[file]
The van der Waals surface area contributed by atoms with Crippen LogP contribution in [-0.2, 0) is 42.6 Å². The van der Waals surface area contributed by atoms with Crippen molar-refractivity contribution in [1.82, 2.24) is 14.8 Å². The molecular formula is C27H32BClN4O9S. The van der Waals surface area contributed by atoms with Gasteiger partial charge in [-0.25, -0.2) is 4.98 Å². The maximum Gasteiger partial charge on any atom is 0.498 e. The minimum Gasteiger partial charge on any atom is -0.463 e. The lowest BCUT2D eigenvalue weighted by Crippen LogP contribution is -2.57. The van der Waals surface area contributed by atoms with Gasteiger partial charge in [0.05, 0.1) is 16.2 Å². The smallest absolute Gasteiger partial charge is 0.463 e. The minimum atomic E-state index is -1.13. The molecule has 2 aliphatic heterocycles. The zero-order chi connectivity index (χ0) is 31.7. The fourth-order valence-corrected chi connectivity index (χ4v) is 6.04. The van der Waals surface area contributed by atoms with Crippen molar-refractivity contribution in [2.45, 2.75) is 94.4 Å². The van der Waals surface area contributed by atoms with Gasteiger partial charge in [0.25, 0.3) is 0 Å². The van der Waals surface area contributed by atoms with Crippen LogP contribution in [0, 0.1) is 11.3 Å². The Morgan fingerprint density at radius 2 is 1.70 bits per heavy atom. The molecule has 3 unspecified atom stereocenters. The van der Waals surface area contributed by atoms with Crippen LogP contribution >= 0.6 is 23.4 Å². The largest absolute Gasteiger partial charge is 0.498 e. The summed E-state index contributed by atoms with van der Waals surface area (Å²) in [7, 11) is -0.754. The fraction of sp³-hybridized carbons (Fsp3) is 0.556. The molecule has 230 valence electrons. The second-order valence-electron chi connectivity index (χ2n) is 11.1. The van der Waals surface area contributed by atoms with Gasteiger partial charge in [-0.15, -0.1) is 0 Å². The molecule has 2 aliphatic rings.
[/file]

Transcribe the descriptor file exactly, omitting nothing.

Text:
The van der Waals surface area contributed by atoms with Crippen LogP contribution in [-0.2, 0) is 42.6 Å². The van der Waals surface area contributed by atoms with Crippen molar-refractivity contribution in [1.82, 2.24) is 14.8 Å². The molecular formula is C27H32BClN4O9S. The van der Waals surface area contributed by atoms with Gasteiger partial charge in [-0.25, -0.2) is 4.98 Å². The maximum Gasteiger partial charge on any atom is 0.498 e. The minimum Gasteiger partial charge on any atom is -0.463 e. The lowest BCUT2D eigenvalue weighted by Crippen LogP contribution is -2.57. The van der Waals surface area contributed by atoms with Gasteiger partial charge in [0.05, 0.1) is 16.2 Å². The smallest absolute Gasteiger partial charge is 0.463 e. The minimum atomic E-state index is -1.13. The molecule has 2 aliphatic heterocycles. The zero-order chi connectivity index (χ0) is 31.7. The fourth-order valence-corrected chi connectivity index (χ4v) is 6.04. The van der Waals surface area contributed by atoms with Crippen molar-refractivity contribution in [2.45, 2.75) is 94.4 Å². The van der Waals surface area contributed by atoms with Gasteiger partial charge in [0.25, 0.3) is 0 Å². The van der Waals surface area contributed by atoms with Crippen LogP contribution in [0, 0.1) is 11.3 Å². The Morgan fingerprint density at radius 2 is 1.70 bits per heavy atom. The molecule has 3 unspecified atom stereocenters. The van der Waals surface area contributed by atoms with Crippen LogP contribution >= 0.6 is 23.4 Å². The largest absolute Gasteiger partial charge is 0.498 e. The summed E-state index contributed by atoms with van der Waals surface area (Å²) in [7, 11) is -0.754. The fraction of sp³-hybridized carbons (Fsp3) is 0.556. The molecule has 230 valence electrons. The second-order valence-electron chi connectivity index (χ2n) is 11.1. The van der Waals surface area contributed by atoms with Gasteiger partial charge in [-0.15, -0.1) is 0 Å². The molecule has 2 aliphatic rings.